Skip to main content
European Commission logo print header

How does dopamine link QMP with reproductive repression to mediate colony harmony and productivity in the honeybee?

Periodic Reporting for period 1 - DRiveR (How does dopamine link QMP with reproductive repression to mediate colony harmony and productivity in the honeybee?)

Periodo di rendicontazione: 2018-03-01 al 2020-02-29

The honeybee is the most important managed pollinator species globally. Honeybees are extremely efficient pollinators, at least in part because of their unusual life-history. Honeybees live in large colonies and each colony has only one reproductive female, the other bees are also all females – but are kept from reproducing by the presence of a queen and her pheromone (Queen Mandibular Pheromone, QMP). This reproductive division of labour is integral to the success of honeybee colonies and crucial for ensuring food-security through maintaining pollinator capacity. Yet we don’t really have a good understanding of how QMP represses reproduction in honeybee workers, nor the role of this repression in maximising colony productivity.
This project aimed to determine whether dopamine (a biogenic amine) links the brain and ovary with exposure to QMP in the honeybee. This project also sought to determine whether environmental perturbations, such as exposure to pesticides disrupts this signalling leading to a problem in a honeybee colony and possibly contributing to colony declines.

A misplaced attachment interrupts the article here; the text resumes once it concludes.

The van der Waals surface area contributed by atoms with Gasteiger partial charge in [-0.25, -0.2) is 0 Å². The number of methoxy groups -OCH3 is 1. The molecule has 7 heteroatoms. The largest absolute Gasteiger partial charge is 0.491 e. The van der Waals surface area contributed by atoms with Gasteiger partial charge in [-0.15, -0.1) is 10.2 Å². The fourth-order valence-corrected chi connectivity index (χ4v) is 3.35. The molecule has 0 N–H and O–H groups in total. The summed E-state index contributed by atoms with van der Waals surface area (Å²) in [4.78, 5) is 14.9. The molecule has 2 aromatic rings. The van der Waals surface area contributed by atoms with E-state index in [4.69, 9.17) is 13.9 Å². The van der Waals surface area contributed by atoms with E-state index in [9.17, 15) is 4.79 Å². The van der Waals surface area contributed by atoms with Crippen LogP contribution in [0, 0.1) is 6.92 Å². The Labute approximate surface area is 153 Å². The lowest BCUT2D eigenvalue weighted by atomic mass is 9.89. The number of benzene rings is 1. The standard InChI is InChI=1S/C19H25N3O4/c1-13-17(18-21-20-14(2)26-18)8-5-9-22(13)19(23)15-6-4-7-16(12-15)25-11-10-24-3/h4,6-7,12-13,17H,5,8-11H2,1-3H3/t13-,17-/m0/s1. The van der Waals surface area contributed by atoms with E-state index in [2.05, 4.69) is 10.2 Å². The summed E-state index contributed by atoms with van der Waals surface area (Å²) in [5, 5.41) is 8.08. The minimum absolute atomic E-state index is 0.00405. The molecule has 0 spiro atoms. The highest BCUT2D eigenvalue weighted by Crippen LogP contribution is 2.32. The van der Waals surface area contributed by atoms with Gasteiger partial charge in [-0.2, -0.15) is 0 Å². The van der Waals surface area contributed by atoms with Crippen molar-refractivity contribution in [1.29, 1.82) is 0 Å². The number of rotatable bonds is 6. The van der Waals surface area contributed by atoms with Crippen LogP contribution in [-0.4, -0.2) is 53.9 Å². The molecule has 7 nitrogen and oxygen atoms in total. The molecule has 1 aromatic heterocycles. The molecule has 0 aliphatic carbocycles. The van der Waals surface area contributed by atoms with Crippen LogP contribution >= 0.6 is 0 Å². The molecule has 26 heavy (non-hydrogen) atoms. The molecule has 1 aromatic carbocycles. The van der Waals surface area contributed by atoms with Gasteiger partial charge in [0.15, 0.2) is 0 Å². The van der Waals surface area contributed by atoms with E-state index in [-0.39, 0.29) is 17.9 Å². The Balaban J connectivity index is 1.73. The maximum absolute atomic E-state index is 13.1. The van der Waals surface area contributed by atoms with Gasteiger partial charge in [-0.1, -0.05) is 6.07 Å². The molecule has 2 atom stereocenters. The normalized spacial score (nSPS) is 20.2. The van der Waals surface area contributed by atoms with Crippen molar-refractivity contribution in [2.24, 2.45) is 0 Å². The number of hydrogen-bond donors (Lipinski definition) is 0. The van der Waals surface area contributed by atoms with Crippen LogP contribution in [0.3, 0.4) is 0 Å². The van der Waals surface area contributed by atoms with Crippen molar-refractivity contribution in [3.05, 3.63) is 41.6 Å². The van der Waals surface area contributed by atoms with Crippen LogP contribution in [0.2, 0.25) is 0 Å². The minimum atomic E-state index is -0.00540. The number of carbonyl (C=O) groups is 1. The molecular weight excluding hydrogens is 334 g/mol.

The objectives of this project were to determine how dopamine links the brain and ovary in the worker honeybee mediating responsiveness to QMP and define what role this pathway has in maintaining colony harmony and maximising colony productivity. To achieve this the project proposed three specific objectives; 1. How does dopamine link reproduction with QMP in the worker honeybee? 2. Is dopamine signalling responsible for establishing individual variation response to QMP 3. Is dopamine-signalling integral for colony productivity and is it resilient to environmental perturbation?
The overall objective of this project was to determine how dopamine links the brain and ovary in the worker honeybee mediating responsiveness to QMP and to define what role this pathway has in maintaining colony harmony and maximising colony productivity.

The majority of our focus in this project has been attempting to link dopamine signalling in the brain and ovary with QMP. We have shown that multiple tissues in the bee produce dopamine, including both the brain and the ovary. This raises the possibility that dopamine acts very differently in the honeybee to other insect species. Understanding this basic biology in the honeybee, such as how dopamine signalling differs from other insects is really important as it may, in the future, help us protect this really important pollinator species.